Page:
$ and tennis at a Div. 3 public university

Discussion in 'College Tennis Talk' started by jmhs, Aug 10, 2009.

  1. jmhs

    jmhs Rookie

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    Sorry if this was addressed elsewhere, but I haven't found a specific answer yet: can div. 3 public (state) schools give tennis players any aid aside from that determined by financial need? That's what a high school coach told me...that tennis players couldn't get aid framed as academic or leadership scholarships or creative bookkeeping...just aid based on financial need like any other student.

    I know that div. 3 private schools have more leeway. A tennis friend of mine got all of his tuition paid for (he pays room and board only)...it was framed as an academic scholarship...hah, the guy wasn't a good student in high school!
     
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  2. get it in

    get it in Rookie

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    It depends on the state, possibly. In California, the answer is no. The reason is that the schools don't have money set aside for athletic scholarships, hence no scholarships. Usually division 3 schools are more academic focused anyway. Some of the bigger d3 schools try to move up to d2 so they can start offering athletic scholarships. It still isn't much, though. I have seen as low as $1500/year. When tuition is $9k+ a year it doesn't help a lot. Just get good grades, work hard, and get a good job after you graduate. Then you'll have plenty of money to spend on tennis.
     
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  3. tennismom42

    tennismom42 Semi-Pro

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    I have heard about "creative bookkeeping" and I have seen some college letters that pretty much say, "you'll be taken care of." There is nothing wrong with Div 3. Many can beat up on Div 1 consistently. If you can get academic scholarships, grants & financial aid from Div 3, go for it.
     
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  4. get it in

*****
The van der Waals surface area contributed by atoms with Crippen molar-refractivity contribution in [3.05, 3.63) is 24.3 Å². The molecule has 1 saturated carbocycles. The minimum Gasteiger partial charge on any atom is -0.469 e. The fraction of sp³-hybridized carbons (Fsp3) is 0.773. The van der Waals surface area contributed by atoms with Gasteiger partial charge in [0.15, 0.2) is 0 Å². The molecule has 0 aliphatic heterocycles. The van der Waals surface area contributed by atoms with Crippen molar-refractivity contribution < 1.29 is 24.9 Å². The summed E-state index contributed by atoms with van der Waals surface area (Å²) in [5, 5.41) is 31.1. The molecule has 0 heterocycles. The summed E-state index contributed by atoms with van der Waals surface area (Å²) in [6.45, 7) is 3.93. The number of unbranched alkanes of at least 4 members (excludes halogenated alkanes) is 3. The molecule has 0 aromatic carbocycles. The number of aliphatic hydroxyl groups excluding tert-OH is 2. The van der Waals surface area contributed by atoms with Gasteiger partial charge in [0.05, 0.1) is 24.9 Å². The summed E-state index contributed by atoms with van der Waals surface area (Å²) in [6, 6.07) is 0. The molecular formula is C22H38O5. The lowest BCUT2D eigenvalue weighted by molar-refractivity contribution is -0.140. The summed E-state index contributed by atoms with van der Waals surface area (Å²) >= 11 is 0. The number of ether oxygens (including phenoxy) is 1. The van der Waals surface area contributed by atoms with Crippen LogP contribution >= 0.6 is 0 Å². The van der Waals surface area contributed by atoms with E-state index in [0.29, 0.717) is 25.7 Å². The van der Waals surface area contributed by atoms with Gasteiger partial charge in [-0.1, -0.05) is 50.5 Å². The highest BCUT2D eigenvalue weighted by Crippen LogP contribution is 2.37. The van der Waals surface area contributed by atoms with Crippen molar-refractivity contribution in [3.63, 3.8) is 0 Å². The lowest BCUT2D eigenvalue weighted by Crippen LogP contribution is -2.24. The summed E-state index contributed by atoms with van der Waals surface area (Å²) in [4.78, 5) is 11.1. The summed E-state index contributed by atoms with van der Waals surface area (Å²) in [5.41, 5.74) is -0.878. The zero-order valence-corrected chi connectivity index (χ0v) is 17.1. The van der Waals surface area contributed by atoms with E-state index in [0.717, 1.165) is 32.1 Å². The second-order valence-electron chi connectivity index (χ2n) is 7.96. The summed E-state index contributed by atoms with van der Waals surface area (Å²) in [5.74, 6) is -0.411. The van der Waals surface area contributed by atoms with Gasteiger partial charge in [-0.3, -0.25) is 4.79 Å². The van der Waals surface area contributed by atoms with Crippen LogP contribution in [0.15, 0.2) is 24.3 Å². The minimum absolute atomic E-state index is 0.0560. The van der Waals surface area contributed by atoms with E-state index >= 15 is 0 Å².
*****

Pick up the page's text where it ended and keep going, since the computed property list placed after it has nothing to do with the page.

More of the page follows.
get it in Rookie

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    ^^^ Was this a public school? Just curious. I thought that was a big no no. At a public school, I can see they can use some creative book keeping.
     
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  5. T10s747

    T10s747 Rookie

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    D III tennis at the NESCAC (New England Liberal Arts Colleges) is fun, competitive and requires less time than the D I alternatives. It is a great avenue for players who tennis or academics isn't strong enough to play Ivy. You get a great education at Williams, Amherst, Bowdoin, and the others. Tons of Eastern players go that route and are very happy contributing to their team whereas they may be unable to play elsewhere.
     
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  6. jmhs

    jmhs Rookie

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    Thanks. Just to clarify, these situations were D3 public schools?
     
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  7. tennisjon

    tennisjon Semi-Pro

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    I am a D3 coach at Drew University in NJ. I know that we only give money based on academics and need. I do know of other schools that have given extra money because of athletics, but that is not supposed to be the case at D3. Obviously, you can get into a school because of your athletic talent and the coach can ask you to appeal any financial awards you may receive, but once again, at the D3 level money for athletics is not supposed to happen.
     
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